Ezra Klein offers a pretty fair assessment of the Senate Finance Committee's health reform legislation post Congressional Budget Office analysis "this bill will change the insurance situation for 37 million legal residents, 29 million of whom would otherwise be uninsured. That's a big step in the right direction. But most people will never notice it."
Klein coins a great new term "comprehensive incrementalism" and correctly notes that the bill would produce some good change, but is by no means represents system-wide reform. So even if it becomes law, Barack Obama will not be the last president to take on health reform.
There is a larger political point though, according to the CBO the Senate Finance bill would cover 94% of the population and with cost offsets and new revenue would reduce the deficit - the bill is paid for. So Republicans have a choice to make; will they simply be the party of "No" or will they follow the advice of former Majority Leader and presidential candidate Bob Dole and support the reform effort? The bill offers the promise of expanding coverage while maintaining the basic structure of our current system (unfortunately), so what is there for the GOP to oppose?

Wednesday, October 7, 2009

Lessons in disastrous analogies

There has been some buzz this week over Gordon M. Goldstein's Lessons in Disaster, which documents key decision-making moments during the Vietnam War from McGeorge Bundy’s perspective. According to George Stephanopolous, the book has become a must-read for Obama administration officials. Of course, since this is a book about Vietnam, you can guess that the message administration officials are going to take away is unlikely to be that escalation is the answer to American problems in Afghanistan. Putting the debate about the correct path forward in Afghanistan aside for the moment, the selection of Goldstein’s book raises a larger question about how policymakers form their opinions on international issues. While Goldstein’s book is undoubtedly a fine history of the difficult decisions surrounding the Vietnam War, merely raising the specter of Vietnam means that the lessons likely to be set out before the spine is cracked. It seems unlikely that Vietnam will ever be invoked by a politician as a successful case of U.S. military operations.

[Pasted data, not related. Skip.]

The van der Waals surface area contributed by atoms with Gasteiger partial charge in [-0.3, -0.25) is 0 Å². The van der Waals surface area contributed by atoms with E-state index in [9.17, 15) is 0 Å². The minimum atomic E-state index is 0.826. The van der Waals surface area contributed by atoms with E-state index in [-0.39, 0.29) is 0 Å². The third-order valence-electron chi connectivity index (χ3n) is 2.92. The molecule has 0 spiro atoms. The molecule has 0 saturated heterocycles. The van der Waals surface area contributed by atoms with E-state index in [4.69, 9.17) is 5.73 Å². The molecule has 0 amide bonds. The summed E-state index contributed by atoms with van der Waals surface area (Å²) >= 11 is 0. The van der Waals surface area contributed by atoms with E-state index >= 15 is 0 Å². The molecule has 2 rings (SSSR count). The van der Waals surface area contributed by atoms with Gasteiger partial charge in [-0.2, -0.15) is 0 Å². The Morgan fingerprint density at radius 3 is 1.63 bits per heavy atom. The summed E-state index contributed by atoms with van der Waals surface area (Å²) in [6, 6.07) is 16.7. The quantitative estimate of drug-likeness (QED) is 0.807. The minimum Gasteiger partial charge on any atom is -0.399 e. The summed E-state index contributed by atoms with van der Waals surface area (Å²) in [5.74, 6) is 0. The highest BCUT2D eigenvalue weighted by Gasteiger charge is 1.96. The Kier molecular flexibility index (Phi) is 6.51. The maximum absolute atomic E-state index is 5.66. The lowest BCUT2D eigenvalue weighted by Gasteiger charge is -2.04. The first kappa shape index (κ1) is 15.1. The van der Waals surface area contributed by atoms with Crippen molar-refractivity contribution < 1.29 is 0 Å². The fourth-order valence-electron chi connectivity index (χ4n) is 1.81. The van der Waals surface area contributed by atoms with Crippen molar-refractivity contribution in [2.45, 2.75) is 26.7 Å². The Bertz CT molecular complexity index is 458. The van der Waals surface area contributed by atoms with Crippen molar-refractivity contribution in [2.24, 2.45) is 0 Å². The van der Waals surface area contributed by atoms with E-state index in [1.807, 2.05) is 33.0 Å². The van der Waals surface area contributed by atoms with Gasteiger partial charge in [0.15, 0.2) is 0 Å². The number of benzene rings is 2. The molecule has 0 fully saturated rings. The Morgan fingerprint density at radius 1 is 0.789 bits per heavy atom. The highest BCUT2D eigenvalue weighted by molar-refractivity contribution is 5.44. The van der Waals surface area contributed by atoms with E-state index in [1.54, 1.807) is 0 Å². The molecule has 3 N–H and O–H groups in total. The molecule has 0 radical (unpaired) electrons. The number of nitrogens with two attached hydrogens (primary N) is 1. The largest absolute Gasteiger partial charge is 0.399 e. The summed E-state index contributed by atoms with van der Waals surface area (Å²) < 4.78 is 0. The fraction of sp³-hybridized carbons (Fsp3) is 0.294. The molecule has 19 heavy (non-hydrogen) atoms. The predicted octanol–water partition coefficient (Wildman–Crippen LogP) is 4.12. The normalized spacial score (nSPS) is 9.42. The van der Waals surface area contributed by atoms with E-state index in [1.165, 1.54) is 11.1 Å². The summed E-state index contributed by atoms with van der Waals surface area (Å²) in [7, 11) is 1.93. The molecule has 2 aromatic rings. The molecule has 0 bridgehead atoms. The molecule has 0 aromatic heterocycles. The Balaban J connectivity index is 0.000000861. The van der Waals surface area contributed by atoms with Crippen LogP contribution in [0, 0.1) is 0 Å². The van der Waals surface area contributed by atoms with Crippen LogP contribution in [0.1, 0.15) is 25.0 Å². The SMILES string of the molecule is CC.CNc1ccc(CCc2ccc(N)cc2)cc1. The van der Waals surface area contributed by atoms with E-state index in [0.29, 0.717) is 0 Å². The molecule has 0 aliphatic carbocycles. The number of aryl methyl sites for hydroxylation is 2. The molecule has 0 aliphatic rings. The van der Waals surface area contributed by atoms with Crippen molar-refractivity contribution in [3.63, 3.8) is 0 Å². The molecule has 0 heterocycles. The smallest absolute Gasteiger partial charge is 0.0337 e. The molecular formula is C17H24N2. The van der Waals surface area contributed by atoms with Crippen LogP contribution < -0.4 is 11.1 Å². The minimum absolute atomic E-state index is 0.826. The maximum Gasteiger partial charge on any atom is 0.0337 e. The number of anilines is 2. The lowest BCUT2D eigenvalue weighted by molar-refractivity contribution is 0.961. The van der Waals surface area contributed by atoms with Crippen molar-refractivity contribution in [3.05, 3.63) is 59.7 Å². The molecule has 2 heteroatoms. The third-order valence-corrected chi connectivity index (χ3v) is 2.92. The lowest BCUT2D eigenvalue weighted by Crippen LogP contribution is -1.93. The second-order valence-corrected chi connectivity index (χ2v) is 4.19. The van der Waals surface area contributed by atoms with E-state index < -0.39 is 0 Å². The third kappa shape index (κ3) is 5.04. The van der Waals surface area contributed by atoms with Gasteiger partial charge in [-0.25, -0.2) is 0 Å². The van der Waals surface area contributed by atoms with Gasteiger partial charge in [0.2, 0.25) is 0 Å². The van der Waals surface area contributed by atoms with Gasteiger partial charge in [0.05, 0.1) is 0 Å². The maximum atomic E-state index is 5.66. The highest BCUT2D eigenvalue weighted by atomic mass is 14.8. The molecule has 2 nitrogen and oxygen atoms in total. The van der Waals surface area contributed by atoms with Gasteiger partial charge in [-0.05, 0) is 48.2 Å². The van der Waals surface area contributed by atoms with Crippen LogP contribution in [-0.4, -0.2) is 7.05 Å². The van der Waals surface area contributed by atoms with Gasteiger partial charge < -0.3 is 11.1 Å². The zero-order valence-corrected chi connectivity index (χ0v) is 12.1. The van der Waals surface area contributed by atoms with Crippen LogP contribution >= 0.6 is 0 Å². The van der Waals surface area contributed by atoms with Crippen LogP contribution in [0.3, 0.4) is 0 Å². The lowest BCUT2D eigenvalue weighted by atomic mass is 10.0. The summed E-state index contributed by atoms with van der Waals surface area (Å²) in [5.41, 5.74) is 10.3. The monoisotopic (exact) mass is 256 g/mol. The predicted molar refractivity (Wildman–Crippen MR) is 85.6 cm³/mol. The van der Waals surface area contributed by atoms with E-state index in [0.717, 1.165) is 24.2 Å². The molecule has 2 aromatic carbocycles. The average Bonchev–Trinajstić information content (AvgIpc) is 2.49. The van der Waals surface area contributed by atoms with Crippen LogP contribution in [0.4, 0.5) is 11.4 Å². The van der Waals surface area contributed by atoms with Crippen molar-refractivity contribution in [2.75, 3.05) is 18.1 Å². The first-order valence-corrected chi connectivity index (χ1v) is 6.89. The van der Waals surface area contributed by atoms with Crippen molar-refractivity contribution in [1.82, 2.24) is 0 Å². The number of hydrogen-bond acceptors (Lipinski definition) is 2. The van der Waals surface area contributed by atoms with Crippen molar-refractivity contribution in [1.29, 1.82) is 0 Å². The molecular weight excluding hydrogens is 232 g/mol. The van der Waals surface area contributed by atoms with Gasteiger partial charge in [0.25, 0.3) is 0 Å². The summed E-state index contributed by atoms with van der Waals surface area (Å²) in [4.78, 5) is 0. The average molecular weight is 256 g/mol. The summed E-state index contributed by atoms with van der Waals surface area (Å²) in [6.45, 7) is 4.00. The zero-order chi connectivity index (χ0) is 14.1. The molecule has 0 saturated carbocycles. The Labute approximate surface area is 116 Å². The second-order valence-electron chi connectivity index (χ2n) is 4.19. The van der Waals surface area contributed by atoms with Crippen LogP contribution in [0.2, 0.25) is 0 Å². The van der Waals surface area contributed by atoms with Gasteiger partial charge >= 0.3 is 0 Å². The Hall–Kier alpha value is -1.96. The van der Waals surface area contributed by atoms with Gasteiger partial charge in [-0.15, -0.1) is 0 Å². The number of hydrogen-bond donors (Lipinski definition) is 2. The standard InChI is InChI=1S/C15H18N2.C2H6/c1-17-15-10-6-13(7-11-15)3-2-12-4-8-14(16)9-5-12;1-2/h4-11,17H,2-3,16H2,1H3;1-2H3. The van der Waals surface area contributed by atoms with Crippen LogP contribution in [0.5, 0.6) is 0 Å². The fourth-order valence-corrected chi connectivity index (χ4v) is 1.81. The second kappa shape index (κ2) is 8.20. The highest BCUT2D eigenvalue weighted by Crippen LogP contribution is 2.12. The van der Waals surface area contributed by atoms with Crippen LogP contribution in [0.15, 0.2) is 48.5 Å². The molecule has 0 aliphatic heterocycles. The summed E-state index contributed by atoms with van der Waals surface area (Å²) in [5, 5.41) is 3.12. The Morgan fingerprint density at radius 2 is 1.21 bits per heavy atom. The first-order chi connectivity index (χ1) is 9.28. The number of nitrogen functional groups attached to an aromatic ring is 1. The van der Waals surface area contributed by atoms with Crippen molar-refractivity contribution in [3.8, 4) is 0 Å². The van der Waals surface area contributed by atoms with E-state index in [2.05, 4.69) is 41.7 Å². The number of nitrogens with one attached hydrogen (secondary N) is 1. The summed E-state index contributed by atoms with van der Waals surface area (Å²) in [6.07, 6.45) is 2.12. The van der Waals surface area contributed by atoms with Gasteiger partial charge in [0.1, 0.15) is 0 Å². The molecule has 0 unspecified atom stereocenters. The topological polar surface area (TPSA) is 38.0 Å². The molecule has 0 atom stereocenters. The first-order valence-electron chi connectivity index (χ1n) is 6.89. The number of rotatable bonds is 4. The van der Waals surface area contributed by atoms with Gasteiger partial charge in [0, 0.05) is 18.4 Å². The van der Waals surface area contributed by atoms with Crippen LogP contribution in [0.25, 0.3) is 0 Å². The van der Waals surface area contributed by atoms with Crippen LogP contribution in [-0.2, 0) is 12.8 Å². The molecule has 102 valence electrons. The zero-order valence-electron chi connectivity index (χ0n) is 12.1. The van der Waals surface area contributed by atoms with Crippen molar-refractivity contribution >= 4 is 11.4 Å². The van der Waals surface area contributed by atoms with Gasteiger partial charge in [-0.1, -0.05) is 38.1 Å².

The greater problem is how history is being used here. Obama is certainly not the first President to employ this tactic. George W. Bush read Hugh Thomas' The Spanish Civil War, which leads to the argument that if fascism were stopped in Spain, further horrors could have been avoided. If we simply treat history as a grab bag, from which we draw examples to affirm our pre-existing beliefs, the true value of history is lost. While on health care Obama assigned an article with social-scientific underpinnings (Atul Gawande’s “The Cost Conundrum”), on foreign policy issues there seem to be only a small number of examples from which we can draw lessons (Munich, Yalta, the Cuban Missile Crisis and Vietnam) and these tend to be very poor approximations to most modern problems faced by the United States. As Yuen Foong Khong has pointed out, such analogies tend to generate more heat than light: we read into them the message that we want to see.

Admittedly, finding good data on success against insurgencies is difficult, although the Enterline and Magagnoli dataset mentioned in an earlier post is a good start. Perhaps the fact that Presidents repeatedly select histories for guidance on foreign policy is more a comment on the shortcomings of international relations scholarship: unreadable prose, limited policy applicability, and a focus on theoretical debates. Still, I’ll dream of the day that I see the White House book club is reading an IR scholar’s book. Then I can criticize them for reading the wrong scholar…

Tuesday, October 6, 2009

The Economic Case for Single-Payer Health Care Reform

I make the case for single-payer health reform over at the PoliProf Blog: